[This post] speaks to a problem in journalism when entities try to use journalists as distributors for their message. Journalists like to claim simply publicizing information doesn’t mean advocating any one side (a form of RT != endorsement) but in a subtle way it always does. By disseminating information, journalists play a significant role in promoting it. Even in an age of social media, journalists still hold an influential role of validating a story. (Just as when people complain that mainstream media isn’t covering an issue, when social media has disseminated it to numbers far beyond what MSM reaches.)
Unfortunately, the economy of the news business makes scoops and exclusives strong incentives. Not even in tangible terms of dollars, or clicks. It is a powerful motivator for most journalists to have the most potent information, and to have it first. It drives the entire competition of the biz, and makes it difficult to say no to an exclusive story.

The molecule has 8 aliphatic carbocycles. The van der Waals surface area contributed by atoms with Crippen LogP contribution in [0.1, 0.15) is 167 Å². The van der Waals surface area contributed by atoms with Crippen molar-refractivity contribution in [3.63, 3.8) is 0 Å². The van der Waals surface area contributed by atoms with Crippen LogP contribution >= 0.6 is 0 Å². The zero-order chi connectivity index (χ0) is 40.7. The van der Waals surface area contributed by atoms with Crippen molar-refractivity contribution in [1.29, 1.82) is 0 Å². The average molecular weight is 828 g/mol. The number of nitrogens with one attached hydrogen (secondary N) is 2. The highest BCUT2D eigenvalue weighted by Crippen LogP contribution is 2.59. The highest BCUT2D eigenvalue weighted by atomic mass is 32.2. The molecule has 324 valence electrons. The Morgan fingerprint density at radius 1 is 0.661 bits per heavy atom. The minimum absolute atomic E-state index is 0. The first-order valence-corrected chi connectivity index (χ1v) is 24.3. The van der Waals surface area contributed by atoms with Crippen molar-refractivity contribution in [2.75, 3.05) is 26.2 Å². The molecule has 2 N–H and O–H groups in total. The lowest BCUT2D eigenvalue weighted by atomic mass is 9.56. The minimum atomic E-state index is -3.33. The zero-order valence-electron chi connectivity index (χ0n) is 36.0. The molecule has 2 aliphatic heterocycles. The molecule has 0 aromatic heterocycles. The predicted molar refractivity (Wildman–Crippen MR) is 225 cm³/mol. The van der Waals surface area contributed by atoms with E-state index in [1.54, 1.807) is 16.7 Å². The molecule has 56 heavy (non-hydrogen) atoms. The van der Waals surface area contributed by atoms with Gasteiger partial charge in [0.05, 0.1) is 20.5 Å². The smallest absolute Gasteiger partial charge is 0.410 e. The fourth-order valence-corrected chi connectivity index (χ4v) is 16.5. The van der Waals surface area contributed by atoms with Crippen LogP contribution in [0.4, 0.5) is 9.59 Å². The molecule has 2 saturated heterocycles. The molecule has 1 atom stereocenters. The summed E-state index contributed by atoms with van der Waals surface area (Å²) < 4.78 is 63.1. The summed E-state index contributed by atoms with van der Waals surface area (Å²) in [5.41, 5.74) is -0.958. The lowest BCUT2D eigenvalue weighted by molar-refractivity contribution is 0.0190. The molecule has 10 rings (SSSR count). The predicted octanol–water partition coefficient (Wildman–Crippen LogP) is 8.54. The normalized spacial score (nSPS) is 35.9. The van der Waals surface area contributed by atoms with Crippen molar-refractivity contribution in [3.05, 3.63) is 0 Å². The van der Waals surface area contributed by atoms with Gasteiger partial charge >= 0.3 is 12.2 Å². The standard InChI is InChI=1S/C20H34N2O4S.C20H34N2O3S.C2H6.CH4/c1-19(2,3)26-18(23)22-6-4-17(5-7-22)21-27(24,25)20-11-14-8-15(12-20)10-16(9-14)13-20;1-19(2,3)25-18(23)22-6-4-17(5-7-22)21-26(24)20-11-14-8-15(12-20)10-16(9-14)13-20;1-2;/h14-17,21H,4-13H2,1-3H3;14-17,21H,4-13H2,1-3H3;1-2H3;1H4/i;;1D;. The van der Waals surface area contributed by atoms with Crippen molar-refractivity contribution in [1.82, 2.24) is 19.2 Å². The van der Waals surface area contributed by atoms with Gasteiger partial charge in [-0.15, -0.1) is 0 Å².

A responsible journalist should think more critically at the situation and realize the role they are playing in validating a story by covering it. Ethics isn’t about defining clear rules of right or wrong, but recognizing the dilemmas and fully appreciating and considering all the implications of ones actions.
There is a book our students are required to read called ‘The Journalist and the Murderer,’ known by its opening paragraph: “Every journalist who is not too stupid or too full of himself to notice what is going on knows that what he does is morally indefensible” It refers to ways journalists use sources for stories, but in that same token I think there is this implicit knowledge that journalists have; both in terms of the things they do to get stories, and the role they play in covering stories. Anyone who stops to think what’s going on knows they are being used. And while they might justify it in various ways — giving coverage to the other side, being transparent, whatever — they inevitably play a critical role in giving credence and authority to stories.
— Jeremy Rue, lecturer at UC Berkeley’s Graduate School of Journalism.